Photo by: Ralph Selitzer, DCAS
Manhattan Criminal Courthouse
100 Centre Street
New York, NY 10013
Date Built: 1938-1941
Architect: Wiley Corbett and Charles B. Meyers
The Criminal Courts Building is located on the block surrounded by Centre, Leonard,
Baxter and White Streets. It currently houses the Criminal and Supreme Courts, the
District Attorney, Legal Aid, offices for the Police Department, Department of Correction,
and Department of Probation.
The Criminal Courthouse was designed by Wiley Corbett and Charles B. Meyers. Construction
began in 1938 and was completed in 1941, at a cost of $14 million. The site, formerly
known as Collect Pond, had been the location of the old 1894 Criminal Courthouse
and the old Tombs prison.
The seventeen-story Art Deco courthouse has a steel frame and a granite and limestone
facade. The building is composed of four towers in front, with a jail behind. The
taller center tower is stepped, like a ziggurat. The windows and spandrel form vertical
bands alternating with the stone piers. The imposing entrance consists of two huge,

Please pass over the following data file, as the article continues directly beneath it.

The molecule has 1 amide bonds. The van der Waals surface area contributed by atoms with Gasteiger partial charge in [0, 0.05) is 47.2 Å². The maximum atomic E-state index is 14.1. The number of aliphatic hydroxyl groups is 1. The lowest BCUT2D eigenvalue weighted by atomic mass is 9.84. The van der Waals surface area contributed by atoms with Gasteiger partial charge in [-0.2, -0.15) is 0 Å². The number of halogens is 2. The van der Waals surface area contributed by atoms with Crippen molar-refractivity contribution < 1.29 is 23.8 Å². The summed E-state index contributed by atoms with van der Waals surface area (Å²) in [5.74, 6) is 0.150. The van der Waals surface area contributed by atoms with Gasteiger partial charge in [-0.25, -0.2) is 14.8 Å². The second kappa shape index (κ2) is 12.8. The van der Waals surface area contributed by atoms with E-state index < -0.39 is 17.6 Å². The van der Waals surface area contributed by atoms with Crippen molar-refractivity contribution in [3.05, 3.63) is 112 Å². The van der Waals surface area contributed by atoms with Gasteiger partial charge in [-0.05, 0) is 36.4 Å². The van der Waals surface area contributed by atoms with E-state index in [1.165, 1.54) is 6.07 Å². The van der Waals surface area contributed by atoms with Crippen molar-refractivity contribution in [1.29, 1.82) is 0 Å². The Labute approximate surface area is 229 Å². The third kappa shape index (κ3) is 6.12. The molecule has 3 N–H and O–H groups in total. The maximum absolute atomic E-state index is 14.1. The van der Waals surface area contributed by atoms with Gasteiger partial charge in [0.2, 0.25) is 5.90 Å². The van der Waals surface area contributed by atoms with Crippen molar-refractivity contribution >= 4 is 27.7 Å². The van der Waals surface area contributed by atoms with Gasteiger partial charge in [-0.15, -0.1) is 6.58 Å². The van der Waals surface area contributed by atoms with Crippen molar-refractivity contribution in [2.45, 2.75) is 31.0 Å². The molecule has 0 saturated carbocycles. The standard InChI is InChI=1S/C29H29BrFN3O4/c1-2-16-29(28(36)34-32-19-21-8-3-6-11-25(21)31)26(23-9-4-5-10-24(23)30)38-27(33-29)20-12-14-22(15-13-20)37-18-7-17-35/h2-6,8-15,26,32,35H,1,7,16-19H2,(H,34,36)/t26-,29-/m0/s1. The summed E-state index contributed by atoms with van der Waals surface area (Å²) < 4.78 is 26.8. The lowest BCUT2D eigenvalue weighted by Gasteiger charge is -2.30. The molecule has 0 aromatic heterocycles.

freestanding granite columns. A wing designed by the Gruzen Partnership was added
One of the original designers, Harvey Wiley Corbett (1873-1954), was one of the
architects who planned Rockefeller Center. He also designed the Art Deco style North
Building of Metropolitan Life. Charles B. Meyers (1875-1958) designed the Family
Courthouse at 135-43 East 22nd Street, the unusual Art Deco/Byzantine style Main
Building of Yeshiva University, and the former Municipal Health Building nearby
at 125 Worth Street. He won a gold medal for his New York State building at the
1915 Panama Pacific Exposition in San Francisco.
On the inside, a hanging clock marks the center of the two-story high marble lobby.
There are Art Deco lighting fixtures and metal doors and two grand staircases with
ornamental railings. The simple courtrooms have wood wainscoting and Art Deco lighting
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